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Local Enterprise Partnerships (South-west)

Volume 518: debated on Thursday 18 November 2010

8. What proportion of the population of the south-west is not covered by local enterprise partnerships. (24728)

To date, in the south-west two partnerships have been asked to progress—namely, the West of England partnership and the Cornwall and Isles of Scilly partnership. They cover approximately 30% of the population of the south-west. The Government are engaged in further productive discussions with other proposed partnerships, which we hope will be concluded successfully.

That is a pitiful record. It is no wonder that the Secretary of State described this as a Maoist and chaotic process. May I urge the Minister and the Secretary of State to deploy some Stalinism, and to get those council leaders in a room and tell them to get their act together and stop excluding Exeter, the main economic driver in the region, from the process? If they will not do that urgently, will they just let the business community get on with it themselves?

I know that the right hon. Gentleman used to be part of Stalin’s last Government, but the most important thing is that he and I, and others, encourage those businesses and local partners that are not engaging in the process. We are making progress, and I hope that we can do that. The prospects are good, and I hope that he will engage with the process in a positive way.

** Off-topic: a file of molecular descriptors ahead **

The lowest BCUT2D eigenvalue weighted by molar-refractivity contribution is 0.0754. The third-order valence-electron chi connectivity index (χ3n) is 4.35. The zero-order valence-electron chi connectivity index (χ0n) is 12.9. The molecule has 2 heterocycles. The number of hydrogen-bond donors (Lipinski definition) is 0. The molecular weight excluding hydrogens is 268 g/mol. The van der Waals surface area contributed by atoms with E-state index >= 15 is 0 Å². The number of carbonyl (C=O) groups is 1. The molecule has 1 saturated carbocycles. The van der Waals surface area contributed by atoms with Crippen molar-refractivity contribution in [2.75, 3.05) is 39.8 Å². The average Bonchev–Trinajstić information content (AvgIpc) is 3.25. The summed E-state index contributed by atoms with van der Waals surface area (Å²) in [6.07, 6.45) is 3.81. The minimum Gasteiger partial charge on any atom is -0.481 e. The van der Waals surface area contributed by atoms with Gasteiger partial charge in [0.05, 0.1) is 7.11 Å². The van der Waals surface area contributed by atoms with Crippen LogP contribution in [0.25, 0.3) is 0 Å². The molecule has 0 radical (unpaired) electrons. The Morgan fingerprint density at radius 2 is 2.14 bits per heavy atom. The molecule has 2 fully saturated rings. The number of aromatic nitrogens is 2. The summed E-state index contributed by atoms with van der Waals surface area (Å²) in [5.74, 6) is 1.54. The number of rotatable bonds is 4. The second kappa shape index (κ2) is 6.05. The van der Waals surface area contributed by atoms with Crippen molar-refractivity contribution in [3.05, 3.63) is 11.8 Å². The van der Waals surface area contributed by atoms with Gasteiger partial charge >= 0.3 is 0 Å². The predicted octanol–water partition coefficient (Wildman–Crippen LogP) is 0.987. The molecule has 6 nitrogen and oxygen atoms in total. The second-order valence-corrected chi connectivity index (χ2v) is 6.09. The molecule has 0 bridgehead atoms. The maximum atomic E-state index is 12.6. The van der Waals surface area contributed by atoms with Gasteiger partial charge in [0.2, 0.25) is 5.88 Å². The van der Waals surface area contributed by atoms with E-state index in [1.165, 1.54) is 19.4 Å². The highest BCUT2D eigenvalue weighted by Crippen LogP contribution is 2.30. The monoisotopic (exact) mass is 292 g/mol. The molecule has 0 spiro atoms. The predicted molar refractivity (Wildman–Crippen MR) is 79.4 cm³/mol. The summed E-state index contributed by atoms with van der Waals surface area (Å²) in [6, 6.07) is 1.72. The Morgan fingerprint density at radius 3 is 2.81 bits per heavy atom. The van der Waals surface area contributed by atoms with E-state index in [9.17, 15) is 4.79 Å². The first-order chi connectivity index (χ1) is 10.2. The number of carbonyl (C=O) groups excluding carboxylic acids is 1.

It seems that the bid for a local enterprise partnership including Wiltshire involved such a great leap forward that it has not even landed yet. Will the Minister please tell the House which of his requirements for these bids it has yet to meet?

Without wishing to stretch the metaphor too far, this involves quite a long march for some. The key is business engagement; that is the crucial part. That is what we are looking for, and I am sure that that will be achieved shortly.

My constituency, like that of my right hon. Friend the Member for Exeter (Mr Bradshaw), is currently sitting in one of the Maoist black holes for local enterprise partnerships. The Department’s new skills strategy says that local enterprise partnerships will lead the transformation of their local economies, yet the Minister is so embarrassed by them that he failed to mention them once when he wound up the debate on growth last Thursday. If he really wants to help local enterprise partnerships, why will he not allow them to retain the assets of the regional development authorities?

As the hon. Gentleman knows all too well, the White Paper sets out a clear, sensible path for the transfer of assets, and liabilities, from the RDAs. Such transfers might in part be to the local enterprise partnerships, where they exist, and in other parts they might not. I suggest that the hon. Gentleman needs to look more closely at the White Paper; the process is crystal clear.